Gulf Coast Officials Prep For 2013 Hurricane Season
by: Pat Hernandez, May 31, 2013 2:05:00 pm
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Hurricane season begins tomorrow and lasts through the end of November. Meteorologists are predicting an active year. Officials at TranStar — the emergency operations center in Harris County — will be paying close attention to activity in the Gulf of Mexico.
Officials from the Texas Gulf Coast have been conducting hurricane drills, designed to test evacuation and recovery plans.
In an interview with KUHF's Craig Cohen on Houston Matters, Harris County Judge Ed Emmett said preparing
for a hurricane is a way of life for six months out of the year.
"Make sure you have a plan. Make sure you have kits both to stay where you are, or to evacuate if you have to and for those kits have all the necessities in them and stay informed. They really need to pay attention to local media, because hurricanes can come up in the Gulf in fairly short order."
He says coordination is a year-round effort. County judges across Texas are in charge of emergency efforts. Texas lawmakers designated that after the 9-11 attacks.
"So my office is responsible for emergency management and hurricanes fall clearly under that. With 34 municipalities in Harris County, with the surrounding counties like Galveston and Chambers and Brazoria, we all have to work together. So, I view my role more as yes, I've got this title, but I have to make sure that all the pieces are working."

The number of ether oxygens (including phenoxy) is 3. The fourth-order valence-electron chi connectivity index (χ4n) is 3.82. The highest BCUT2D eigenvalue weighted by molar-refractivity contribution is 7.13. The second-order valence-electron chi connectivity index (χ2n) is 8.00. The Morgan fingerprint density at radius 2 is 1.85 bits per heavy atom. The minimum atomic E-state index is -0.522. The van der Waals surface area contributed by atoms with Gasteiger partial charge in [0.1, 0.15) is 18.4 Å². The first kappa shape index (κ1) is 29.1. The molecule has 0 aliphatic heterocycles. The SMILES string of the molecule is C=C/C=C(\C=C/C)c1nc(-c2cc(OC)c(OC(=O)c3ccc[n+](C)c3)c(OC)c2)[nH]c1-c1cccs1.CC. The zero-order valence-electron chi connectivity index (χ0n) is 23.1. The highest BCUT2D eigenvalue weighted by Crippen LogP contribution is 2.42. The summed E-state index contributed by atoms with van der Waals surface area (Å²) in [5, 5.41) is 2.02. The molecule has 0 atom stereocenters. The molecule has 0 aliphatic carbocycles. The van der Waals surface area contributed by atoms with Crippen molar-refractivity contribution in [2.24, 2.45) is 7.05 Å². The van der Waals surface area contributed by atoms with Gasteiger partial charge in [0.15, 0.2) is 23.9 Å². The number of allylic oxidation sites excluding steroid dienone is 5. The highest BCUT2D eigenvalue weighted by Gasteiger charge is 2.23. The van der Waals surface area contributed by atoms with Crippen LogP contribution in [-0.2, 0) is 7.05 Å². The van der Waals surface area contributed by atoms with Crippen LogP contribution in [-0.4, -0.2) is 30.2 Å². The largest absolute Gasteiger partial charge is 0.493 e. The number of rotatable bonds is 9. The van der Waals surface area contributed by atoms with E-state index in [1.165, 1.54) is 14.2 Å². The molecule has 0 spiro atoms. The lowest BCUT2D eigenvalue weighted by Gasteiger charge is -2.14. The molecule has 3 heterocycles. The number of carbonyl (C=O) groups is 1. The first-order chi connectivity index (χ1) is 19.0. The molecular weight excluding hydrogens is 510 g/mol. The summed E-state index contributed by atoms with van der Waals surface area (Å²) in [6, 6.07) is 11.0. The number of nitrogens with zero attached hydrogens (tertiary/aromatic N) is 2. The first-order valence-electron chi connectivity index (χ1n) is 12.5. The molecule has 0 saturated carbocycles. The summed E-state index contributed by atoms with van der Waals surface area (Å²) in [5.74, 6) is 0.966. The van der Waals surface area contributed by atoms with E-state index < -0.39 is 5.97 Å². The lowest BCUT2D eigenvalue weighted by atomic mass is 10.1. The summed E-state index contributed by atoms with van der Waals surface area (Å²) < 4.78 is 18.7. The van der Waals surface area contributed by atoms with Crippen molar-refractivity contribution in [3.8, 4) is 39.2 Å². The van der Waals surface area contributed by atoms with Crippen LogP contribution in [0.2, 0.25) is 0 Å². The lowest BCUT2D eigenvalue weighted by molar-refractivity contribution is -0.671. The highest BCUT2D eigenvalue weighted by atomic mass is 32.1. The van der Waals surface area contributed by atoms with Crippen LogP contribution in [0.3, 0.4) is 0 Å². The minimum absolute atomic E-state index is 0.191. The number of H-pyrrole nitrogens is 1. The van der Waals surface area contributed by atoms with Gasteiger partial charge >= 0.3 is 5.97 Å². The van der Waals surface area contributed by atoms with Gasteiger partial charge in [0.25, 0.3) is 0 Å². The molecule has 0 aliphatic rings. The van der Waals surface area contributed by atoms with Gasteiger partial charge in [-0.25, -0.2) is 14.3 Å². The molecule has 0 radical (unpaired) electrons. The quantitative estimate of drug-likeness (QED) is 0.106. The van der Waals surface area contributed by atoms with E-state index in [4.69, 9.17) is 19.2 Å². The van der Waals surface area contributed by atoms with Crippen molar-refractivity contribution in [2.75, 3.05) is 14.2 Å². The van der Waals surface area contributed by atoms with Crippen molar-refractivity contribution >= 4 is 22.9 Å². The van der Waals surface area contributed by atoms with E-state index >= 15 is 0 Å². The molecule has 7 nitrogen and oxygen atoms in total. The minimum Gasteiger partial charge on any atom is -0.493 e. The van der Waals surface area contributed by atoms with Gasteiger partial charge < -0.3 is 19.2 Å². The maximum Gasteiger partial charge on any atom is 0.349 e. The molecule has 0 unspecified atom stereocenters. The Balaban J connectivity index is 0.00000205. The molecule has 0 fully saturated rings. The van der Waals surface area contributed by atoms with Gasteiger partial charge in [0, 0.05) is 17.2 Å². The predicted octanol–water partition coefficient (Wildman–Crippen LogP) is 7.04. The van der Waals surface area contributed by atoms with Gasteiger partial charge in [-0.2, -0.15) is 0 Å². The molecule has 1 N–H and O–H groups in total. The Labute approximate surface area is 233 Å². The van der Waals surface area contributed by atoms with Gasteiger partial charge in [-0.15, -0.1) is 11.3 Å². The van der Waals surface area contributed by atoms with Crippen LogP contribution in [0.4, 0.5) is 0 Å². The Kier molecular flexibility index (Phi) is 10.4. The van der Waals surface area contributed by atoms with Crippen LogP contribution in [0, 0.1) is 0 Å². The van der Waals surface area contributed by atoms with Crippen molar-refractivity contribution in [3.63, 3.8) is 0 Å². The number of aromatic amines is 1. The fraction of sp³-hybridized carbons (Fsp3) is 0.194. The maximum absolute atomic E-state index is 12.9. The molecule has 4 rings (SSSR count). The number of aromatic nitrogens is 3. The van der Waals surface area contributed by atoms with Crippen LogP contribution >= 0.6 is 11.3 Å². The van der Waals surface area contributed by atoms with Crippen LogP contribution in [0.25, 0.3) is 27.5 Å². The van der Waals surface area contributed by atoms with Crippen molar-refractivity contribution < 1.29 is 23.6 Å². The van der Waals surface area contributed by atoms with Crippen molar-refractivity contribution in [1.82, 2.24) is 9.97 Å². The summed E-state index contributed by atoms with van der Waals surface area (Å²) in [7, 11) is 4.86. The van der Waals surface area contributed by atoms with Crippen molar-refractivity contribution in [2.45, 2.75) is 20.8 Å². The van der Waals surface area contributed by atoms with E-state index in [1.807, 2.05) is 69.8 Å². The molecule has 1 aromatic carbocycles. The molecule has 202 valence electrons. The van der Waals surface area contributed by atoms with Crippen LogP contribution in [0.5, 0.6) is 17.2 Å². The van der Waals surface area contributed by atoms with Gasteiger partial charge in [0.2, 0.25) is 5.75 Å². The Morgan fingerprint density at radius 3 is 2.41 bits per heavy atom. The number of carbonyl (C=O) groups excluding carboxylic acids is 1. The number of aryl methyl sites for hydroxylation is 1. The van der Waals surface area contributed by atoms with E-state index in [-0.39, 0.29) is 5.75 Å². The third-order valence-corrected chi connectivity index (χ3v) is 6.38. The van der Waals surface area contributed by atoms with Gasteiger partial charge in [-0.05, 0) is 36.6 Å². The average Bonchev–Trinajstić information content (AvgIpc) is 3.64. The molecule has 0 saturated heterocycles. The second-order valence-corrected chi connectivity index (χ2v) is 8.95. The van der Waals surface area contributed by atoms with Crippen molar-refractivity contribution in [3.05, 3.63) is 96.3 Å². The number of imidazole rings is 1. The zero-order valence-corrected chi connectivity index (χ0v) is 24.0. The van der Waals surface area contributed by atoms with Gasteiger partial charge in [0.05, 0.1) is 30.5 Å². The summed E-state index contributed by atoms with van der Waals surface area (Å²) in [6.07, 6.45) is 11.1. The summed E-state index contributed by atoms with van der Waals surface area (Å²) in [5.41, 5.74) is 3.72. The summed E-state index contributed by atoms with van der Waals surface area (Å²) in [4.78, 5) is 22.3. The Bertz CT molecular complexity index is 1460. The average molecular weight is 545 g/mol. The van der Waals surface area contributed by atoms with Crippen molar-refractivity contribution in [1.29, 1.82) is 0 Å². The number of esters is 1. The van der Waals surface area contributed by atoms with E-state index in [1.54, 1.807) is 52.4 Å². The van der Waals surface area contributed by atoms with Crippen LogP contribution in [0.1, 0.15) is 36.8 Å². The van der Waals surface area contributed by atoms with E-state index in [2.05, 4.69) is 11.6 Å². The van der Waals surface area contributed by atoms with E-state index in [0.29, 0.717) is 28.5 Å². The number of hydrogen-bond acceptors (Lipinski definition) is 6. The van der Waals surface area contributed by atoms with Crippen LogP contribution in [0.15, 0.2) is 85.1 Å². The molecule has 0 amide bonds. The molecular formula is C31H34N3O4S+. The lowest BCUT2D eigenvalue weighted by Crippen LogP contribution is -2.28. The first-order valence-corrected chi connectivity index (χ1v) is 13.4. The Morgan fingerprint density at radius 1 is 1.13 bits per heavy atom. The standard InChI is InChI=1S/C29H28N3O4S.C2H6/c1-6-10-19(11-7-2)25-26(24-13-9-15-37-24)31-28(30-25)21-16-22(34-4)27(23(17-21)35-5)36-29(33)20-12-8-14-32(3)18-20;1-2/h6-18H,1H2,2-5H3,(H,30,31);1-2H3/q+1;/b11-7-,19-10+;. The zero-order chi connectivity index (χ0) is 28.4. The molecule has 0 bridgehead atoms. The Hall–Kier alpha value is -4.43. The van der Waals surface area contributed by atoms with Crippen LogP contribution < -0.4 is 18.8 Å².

Judge Emmett says every storm is a learning experience, the last one being Ike in 2008.
Mark Sloan oversees the day-to-day operations of Harris County's Office of Homeland Security and Emergency Management.
"Each and every year, it's an ongoing process. We're reviewing all our plans. We're exercising those plans. There's a lot of new people coming in. There's also a lot of new people that are in our field of business, in terms of new first responders and emergency management personnel, and it's an education process to go over each and every year. Just because we have a plan, doesn't mean we leave on the shelf to collect dust. We have to practice it, and make sure that our partners in the region understand that we all work together to be successful."
He says residents can help emergency officials by being prepared as well.
"So it's important that we keep our cars filled up during hurricane season, because we know that fuel will be in short supply. That we have enough water to take care of our pets and our family, just one gallon of water per person per day. You can do the math in you own household, and make sure you have the resources that you need."
Sloan adds one good way to learn how to be ready for the season is to attend the free hurricane workshop tomorrow from 10 a.m-3 p.m. at the George R. Brown Convention Center.